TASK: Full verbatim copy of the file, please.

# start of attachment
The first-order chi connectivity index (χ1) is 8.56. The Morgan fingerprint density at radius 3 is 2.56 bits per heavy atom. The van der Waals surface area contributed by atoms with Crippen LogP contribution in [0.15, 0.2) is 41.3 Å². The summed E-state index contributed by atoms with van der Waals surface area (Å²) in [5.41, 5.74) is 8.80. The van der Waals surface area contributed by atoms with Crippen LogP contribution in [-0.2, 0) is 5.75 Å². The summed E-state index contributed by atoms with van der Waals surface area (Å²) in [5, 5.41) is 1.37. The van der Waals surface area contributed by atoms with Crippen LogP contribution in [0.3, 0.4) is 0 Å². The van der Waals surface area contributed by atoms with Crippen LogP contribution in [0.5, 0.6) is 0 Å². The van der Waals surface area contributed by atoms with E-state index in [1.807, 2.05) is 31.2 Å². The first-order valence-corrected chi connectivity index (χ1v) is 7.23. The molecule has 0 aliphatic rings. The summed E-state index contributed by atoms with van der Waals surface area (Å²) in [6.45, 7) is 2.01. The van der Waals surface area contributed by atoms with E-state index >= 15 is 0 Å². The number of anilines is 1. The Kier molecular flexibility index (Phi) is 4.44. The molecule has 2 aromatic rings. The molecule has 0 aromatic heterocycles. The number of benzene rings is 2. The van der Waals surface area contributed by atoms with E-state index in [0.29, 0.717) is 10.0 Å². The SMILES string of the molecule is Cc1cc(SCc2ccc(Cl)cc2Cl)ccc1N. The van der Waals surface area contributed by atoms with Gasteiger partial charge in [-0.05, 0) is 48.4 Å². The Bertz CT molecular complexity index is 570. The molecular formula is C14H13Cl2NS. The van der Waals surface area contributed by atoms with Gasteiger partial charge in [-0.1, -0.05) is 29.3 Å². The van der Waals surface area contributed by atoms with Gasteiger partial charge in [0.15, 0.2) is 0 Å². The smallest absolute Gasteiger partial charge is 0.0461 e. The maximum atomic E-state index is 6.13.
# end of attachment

The first-order chi connectivity index (χ1) is 8.56. The Morgan fingerprint density at radius 3 is 2.56 bits per heavy atom. The van der Waals surface area contributed by atoms with Crippen LogP contribution in [0.15, 0.2) is 41.3 Å². The summed E-state index contributed by atoms with van der Waals surface area (Å²) in [5.41, 5.74) is 8.80. The van der Waals surface area contributed by atoms with Crippen LogP contribution in [-0.2, 0) is 5.75 Å². The summed E-state index contributed by atoms with van der Waals surface area (Å²) in [5, 5.41) is 1.37. The van der Waals surface area contributed by atoms with Crippen LogP contribution in [0.3, 0.4) is 0 Å². The van der Waals surface area contributed by atoms with Crippen LogP contribution in [0.5, 0.6) is 0 Å². The van der Waals surface area contributed by atoms with E-state index in [1.807, 2.05) is 31.2 Å². The first-order valence-corrected chi connectivity index (χ1v) is 7.23. The molecule has 0 aliphatic rings. The summed E-state index contributed by atoms with van der Waals surface area (Å²) in [6.45, 7) is 2.01. The van der Waals surface area contributed by atoms with E-state index >= 15 is 0 Å². The number of anilines is 1. The Kier molecular flexibility index (Phi) is 4.44. The molecule has 2 aromatic rings. The molecule has 0 aromatic heterocycles. The number of benzene rings is 2. The van der Waals surface area contributed by atoms with E-state index in [0.29, 0.717) is 10.0 Å². The SMILES string of the molecule is Cc1cc(SCc2ccc(Cl)cc2Cl)ccc1N. The van der Waals surface area contributed by atoms with Gasteiger partial charge in [-0.05, 0) is 48.4 Å². The Bertz CT molecular complexity index is 570. The molecular formula is C14H13Cl2NS. The van der Waals surface area contributed by atoms with Gasteiger partial charge in [-0.1, -0.05) is 29.3 Å². The van der Waals surface area contributed by atoms with Gasteiger partial charge in [0.15, 0.2) is 0 Å². The smallest absolute Gasteiger partial charge is 0.0461 e. The maximum atomic E-state index is 6.13.